Steve Ladurantaye, Managing Editor @cbcnews, replied to your request. He noted that CBC Journalistic Standards and Practices has specific policy about the removal or altering of articles. He explained that CBC’s published content is considered part of the public record and cannot be deleted, except in extraordinary circumstances. He pointed out that the request to de-index was essentially removing the article from the internet. He said this article did not meet the criteria to do so because the article indicated changes were coming, and was accurate at the time is was written:

I’ve read the story in question several times since receiving your letter. It is clearly dated and it also says plainly that changes are being considered that may change some of the disclosure rules facing those who sell group RESPs.

The most substantial of these changes, as you note, was a move toward more “plain language” in prospectus material. This is a change, to be sure, but it doesn’t make the original story incorrect. As this story shows, confusion is still very much an issue in the industry.

The rest of the changes you cite were made by your client after consulting with plan holders. These aren’t regulatory changes of consequence, but rather business decisions made to attract clients and present them with relevant products.

He added that there are “thousands of articles” on the site that were correct when published, but new regulations or practices were in place. These articles form a record of the topic or issue. He addressed your concern about the fact that you said this article featured prominently when this topic is searched:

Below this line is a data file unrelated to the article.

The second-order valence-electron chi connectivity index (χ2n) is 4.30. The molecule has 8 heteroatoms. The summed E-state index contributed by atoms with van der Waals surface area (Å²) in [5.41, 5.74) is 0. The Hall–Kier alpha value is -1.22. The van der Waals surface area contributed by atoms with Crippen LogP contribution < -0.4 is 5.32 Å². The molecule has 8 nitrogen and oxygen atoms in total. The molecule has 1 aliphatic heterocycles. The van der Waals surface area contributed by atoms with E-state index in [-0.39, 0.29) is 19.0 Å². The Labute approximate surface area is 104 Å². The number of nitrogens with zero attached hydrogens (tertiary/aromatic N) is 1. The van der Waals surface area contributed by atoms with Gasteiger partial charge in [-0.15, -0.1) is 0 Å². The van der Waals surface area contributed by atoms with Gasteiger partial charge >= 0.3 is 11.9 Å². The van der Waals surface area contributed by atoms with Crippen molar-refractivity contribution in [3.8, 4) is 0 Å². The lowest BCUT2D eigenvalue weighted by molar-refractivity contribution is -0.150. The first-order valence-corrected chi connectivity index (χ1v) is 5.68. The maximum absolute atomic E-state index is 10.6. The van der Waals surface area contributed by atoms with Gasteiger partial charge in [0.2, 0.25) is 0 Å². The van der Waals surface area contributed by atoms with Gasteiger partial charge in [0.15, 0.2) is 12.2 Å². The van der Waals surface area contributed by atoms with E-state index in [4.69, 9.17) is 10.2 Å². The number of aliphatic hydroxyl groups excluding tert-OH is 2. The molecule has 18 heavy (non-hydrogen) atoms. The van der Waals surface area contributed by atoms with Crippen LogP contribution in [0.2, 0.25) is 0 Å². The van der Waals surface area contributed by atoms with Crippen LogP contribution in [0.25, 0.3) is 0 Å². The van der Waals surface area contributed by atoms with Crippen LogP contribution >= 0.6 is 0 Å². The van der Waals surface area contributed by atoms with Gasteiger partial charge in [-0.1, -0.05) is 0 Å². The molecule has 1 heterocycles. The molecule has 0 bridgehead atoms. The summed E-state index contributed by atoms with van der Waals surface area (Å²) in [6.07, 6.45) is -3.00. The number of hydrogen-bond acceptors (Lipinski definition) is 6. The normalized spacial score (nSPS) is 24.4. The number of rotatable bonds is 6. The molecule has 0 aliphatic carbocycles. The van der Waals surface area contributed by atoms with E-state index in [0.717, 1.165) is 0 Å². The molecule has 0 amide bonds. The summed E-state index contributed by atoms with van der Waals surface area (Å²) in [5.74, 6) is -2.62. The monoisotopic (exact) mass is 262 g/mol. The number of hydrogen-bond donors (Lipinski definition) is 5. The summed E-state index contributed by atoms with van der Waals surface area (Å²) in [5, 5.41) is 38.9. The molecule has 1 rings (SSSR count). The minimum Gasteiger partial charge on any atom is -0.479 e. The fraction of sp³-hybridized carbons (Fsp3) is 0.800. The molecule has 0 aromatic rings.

I’d also note that different users end up with different search results based on their own browsing habits. While you said that our story was the No. 1 result, I was unable to find a link until my fifth page of results.

REVIEW

The policy Mr. Ladurantaye mentioned says:

We generally do not agree to requests to remove published material from our web pages.

Our published content is a matter of public record. To change the content of previously published material alters that record. Altering the record could undermine our credibility and the public’s trust in our journalism.

There can be exceptions to this position – where there are legal or personal safety considerations to the person named.

There are other remedies suggested - correcting an inaccuracy or providing updates to its resolution are two possibilities. There is agreement that this story was accurate at the time it was written. It also conformed to other CBC journalistic policy requirements. While it pointed out some issues with group RESPs and featured someone who felt exploited, it also provided the opposing view. It is true that there have been both changes in practice and regulation. However, as Mr. Ladurantaye pointed out, this article is clearly dated. CBC archives reveal multiple stories produced on the subject of group RESPs in the intervening 8 years. Journalism and reporting are iterative - as a situation changes, new information is added or fresh context is provided. Since the bar is extremely high for the removal or alteration of what is a public record, the rejection of the request to de-list the article (effectively putting it beyond the reach of a search engine) is not a violation of CBC journalistic policy.

I would also add when both my assistant and I searched “group RESPs,” this article did not come near the top of the result. If consumers are asking questions based on this dated article, I have no doubt there is updated information they can be directed to in order to make an informed decision. There are no grounds for altering or de-indexing this story.

Sincerely,

Esther Enkin
CBC Ombudsman